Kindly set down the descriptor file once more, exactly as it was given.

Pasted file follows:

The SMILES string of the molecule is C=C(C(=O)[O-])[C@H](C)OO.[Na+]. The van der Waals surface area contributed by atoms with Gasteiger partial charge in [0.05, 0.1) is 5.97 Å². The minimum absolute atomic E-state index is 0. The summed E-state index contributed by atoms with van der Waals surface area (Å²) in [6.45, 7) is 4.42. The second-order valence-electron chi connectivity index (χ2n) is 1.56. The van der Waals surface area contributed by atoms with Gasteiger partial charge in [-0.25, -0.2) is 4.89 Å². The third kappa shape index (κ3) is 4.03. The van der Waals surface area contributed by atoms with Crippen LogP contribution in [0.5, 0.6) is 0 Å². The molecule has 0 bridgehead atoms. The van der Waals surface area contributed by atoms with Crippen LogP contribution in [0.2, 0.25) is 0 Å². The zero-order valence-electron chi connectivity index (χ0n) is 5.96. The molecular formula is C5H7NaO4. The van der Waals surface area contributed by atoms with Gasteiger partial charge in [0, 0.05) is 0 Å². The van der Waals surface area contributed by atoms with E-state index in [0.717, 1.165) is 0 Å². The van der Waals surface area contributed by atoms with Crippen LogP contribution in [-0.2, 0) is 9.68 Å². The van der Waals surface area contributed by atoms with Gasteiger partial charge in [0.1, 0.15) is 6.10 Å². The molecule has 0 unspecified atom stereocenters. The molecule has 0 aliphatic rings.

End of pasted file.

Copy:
The SMILES string of the molecule is C=C(C(=O)[O-])[C@H](C)OO.[Na+]. The van der Waals surface area contributed by atoms with Gasteiger partial charge in [0.05, 0.1) is 5.97 Å². The minimum absolute atomic E-state index is 0. The summed E-state index contributed by atoms with van der Waals surface area (Å²) in [6.45, 7) is 4.42. The second-order valence-electron chi connectivity index (χ2n) is 1.56. The van der Waals surface area contributed by atoms with Gasteiger partial charge in [-0.25, -0.2) is 4.89 Å². The third kappa shape index (κ3) is 4.03. The van der Waals surface area contributed by atoms with Crippen LogP contribution in [0.5, 0.6) is 0 Å². The molecule has 0 bridgehead atoms. The van der Waals surface area contributed by atoms with Crippen LogP contribution in [0.2, 0.25) is 0 Å². The zero-order valence-electron chi connectivity index (χ0n) is 5.96. The molecular formula is C5H7NaO4. The van der Waals surface area contributed by atoms with Gasteiger partial charge in [0, 0.05) is 0 Å². The van der Waals surface area contributed by atoms with E-state index in [0.717, 1.165) is 0 Å². The van der Waals surface area contributed by atoms with Crippen LogP contribution in [-0.2, 0) is 9.68 Å². The van der Waals surface area contributed by atoms with Gasteiger partial charge in [0.1, 0.15) is 6.10 Å². The molecule has 0 unspecified atom stereocenters. The molecule has 0 aliphatic rings.